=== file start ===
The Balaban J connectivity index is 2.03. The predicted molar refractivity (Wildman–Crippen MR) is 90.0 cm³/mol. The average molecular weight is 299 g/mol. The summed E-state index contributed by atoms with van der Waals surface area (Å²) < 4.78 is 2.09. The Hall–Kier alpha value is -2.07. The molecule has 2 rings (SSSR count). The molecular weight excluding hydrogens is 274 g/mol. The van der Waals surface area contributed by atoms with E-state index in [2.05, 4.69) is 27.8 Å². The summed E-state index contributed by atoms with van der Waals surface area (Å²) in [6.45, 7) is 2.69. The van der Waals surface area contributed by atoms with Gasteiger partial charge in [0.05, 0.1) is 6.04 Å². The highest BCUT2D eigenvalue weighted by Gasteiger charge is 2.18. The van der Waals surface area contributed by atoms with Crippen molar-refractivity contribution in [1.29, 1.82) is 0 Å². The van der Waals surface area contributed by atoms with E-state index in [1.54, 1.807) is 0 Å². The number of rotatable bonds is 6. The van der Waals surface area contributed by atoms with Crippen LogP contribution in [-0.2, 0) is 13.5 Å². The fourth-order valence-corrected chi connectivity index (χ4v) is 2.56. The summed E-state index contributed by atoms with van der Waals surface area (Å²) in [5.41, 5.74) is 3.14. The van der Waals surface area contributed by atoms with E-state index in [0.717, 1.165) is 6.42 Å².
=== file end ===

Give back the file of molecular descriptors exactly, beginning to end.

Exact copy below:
The Balaban J connectivity index is 2.03. The predicted molar refractivity (Wildman–Crippen MR) is 90.0 cm³/mol. The average molecular weight is 299 g/mol. The summed E-state index contributed by atoms with van der Waals surface area (Å²) < 4.78 is 2.09. The Hall–Kier alpha value is -2.07. The molecule has 2 rings (SSSR count). The molecular weight excluding hydrogens is 274 g/mol. The van der Waals surface area contributed by atoms with E-state index in [2.05, 4.69) is 27.8 Å². The summed E-state index contributed by atoms with van der Waals surface area (Å²) in [6.45, 7) is 2.69. The van der Waals surface area contributed by atoms with Gasteiger partial charge in [0.05, 0.1) is 6.04 Å². The highest BCUT2D eigenvalue weighted by Gasteiger charge is 2.18. The van der Waals surface area contributed by atoms with Crippen molar-refractivity contribution in [1.29, 1.82) is 0 Å². The van der Waals surface area contributed by atoms with E-state index in [1.54, 1.807) is 0 Å². The number of rotatable bonds is 6. The van der Waals surface area contributed by atoms with Crippen LogP contribution in [-0.2, 0) is 13.5 Å². The fourth-order valence-corrected chi connectivity index (χ4v) is 2.56. The summed E-state index contributed by atoms with van der Waals surface area (Å²) in [5.41, 5.74) is 3.14. The van der Waals surface area contributed by atoms with E-state index in [0.717, 1.165) is 6.42 Å².